Egypt: Germany to link arms sales with human rights record, says foreign minister
Germany's foreign minister Annalena Baerbock said on Saturday that human rights criteria will play a role in her government's decision to sell arms to allies, including Egypt.
Baerbock made the comments during a press conference with her Egyptian counterpart Sameh Shoukry in the last leg of her first visit to the Middle East after the coalition government came to power in December.
The coalition government, which includes Baerbock's Green party along with the centre-left Social Democrats and the neo-liberal Free Democrats (FDP), has vowed to reduce arms sales to countries outside the EU and Nato.
The top German diplomat said that a bill due to be introduced later this year will stipulate no exceptions to the "restrictive policy" of arms exports, except in justified individual cases, and after a careful review.
"The human rights situation already plays an important role here," she pointed out, adding that "this will also have an impact on countries that have so far been major recipients of German arms exports."
Omid Nouripour, a Green Party politician, recently told the German news agency that arms exports to Egypt and Saudi Arabia should be withheld.
"There are more than 60,000 political prisoners in Egypt, a double-digit number of prisons have been newly built for this purpose," said Nouripour.
Baerbock also met with President Abdel Fattah el-Sisi in Cairo, and said they discussed the human rights situation, without providing details, the German news channel DW reported.
In the last three years, Egypt has been the top recipient of German arms sales globally.
In 2021, sales to Egypt boosted Germany's total record exports of €9.35bn ($10.65bn), up by 61 percent from the previous year.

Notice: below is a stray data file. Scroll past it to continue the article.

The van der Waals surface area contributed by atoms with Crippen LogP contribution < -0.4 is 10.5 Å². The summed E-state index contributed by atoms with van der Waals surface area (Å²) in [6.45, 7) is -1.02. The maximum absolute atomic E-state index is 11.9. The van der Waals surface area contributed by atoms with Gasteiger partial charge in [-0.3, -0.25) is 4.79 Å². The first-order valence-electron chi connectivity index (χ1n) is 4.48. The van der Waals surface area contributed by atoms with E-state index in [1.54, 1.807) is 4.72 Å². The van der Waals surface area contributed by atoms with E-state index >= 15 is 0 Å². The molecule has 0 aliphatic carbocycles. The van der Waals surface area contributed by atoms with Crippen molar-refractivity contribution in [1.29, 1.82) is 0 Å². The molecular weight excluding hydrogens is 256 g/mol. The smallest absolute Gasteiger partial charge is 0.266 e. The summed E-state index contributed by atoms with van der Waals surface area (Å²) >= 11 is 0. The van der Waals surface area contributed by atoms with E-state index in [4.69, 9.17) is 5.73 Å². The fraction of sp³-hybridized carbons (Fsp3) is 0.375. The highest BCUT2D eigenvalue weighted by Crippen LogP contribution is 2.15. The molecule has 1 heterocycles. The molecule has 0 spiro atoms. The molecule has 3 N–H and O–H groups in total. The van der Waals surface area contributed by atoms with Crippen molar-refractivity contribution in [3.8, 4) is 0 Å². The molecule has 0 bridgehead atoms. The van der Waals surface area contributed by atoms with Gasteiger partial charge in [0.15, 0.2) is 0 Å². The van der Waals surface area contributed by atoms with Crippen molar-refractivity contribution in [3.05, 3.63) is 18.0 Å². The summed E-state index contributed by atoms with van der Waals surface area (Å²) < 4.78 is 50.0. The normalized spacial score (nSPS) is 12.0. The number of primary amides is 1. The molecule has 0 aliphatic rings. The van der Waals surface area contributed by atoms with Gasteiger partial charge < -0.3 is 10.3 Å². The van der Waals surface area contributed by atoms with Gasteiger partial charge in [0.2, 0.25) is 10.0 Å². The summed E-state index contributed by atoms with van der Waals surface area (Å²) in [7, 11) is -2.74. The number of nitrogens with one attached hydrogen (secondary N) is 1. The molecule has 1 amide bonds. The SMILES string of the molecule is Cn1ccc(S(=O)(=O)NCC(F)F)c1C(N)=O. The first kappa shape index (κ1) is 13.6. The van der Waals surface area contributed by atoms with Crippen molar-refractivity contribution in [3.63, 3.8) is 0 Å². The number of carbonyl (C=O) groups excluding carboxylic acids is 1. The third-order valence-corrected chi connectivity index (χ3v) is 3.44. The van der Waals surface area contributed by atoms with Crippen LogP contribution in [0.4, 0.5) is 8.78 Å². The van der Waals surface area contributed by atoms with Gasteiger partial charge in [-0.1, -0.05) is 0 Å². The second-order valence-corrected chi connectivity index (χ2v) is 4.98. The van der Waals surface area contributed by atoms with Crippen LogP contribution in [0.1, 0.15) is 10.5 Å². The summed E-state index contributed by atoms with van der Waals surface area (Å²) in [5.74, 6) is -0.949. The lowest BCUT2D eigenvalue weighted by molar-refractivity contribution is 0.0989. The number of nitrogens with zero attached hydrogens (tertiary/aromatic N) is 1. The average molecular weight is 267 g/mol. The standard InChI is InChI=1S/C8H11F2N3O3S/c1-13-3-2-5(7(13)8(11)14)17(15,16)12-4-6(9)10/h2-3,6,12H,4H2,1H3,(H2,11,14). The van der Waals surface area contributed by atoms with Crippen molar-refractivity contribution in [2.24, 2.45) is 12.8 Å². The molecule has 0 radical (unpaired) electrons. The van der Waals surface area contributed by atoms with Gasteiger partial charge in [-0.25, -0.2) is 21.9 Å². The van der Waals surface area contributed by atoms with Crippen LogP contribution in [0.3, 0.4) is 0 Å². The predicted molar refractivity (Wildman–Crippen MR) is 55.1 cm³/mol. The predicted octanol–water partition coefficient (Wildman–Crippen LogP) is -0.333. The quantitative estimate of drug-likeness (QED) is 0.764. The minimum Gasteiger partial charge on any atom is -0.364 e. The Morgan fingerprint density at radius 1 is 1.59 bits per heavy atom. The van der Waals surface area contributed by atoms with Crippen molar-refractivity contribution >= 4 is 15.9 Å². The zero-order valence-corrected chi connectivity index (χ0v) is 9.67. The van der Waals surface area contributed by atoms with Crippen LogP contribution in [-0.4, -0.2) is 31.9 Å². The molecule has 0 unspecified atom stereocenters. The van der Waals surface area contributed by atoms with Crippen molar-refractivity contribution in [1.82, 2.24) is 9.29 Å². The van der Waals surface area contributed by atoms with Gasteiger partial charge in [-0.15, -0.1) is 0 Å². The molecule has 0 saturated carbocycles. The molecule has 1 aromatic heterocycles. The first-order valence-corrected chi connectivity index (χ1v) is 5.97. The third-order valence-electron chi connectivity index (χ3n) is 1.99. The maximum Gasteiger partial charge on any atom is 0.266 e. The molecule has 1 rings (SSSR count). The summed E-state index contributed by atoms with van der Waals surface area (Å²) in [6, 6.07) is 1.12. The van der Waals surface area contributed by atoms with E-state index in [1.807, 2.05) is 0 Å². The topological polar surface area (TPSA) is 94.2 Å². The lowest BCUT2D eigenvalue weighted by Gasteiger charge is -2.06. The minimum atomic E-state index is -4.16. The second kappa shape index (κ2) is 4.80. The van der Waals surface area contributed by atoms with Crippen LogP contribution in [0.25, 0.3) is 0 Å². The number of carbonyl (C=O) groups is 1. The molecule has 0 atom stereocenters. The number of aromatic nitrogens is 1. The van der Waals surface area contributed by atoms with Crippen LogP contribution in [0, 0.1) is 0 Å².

A significant part of the latest sales were maritime and air defence weapons to Egypt, AP reported last month. Total German arms sales to Egypt in 2021 amounted to 4.3 billion.
In response to Baerbock's remarks, Shoukry said that a strong Egyptian military is crucial for the security and stability of Europe.
"What the navy has done in impeding any kind of illegal immigration since September 2016 to Europe, I think, is of the utmost interest to our partners in Europe," he said during Saturday's press conference.
Crackdown on human rights
Western arms exports to the Egyptian government have been condemned by international rights groups as a green light for more human rights abuses.
Human Rights Watch has accused Sisi of overseeing the worst crackdown on human rights in the country's modern history, including mass killings of protesters opposed to his coup in 2013, and subsequent repression of peaceful opposition after Sisi became president in 2014.
The German foreign ministry in December issued a statement denouncing the sentencing of three Egyptian activists to five years in prison, which Cairo rejected as "unacceptable and unjustified meddling in internal affairs".
Earlier in February, close to 200 frontline European politicians signed a letter calling on the United Nations Human Rights Council (UNHRC) to establish a monitoring and reporting mechanism on Egypt to address the country's "human rights crisis".
The letter urged the UNHRC to take "resolute action" ahead of the council's upcoming session in March.
It accused the international community of a "persistent failure to take any meaningful action to address Egypt's human rights crisis."
"This failure, along with continued support to the Egyptian government and reluctance to even speak up against pervasive abuses, has only deepened the Egyptian authorities' sense of impunity," it said.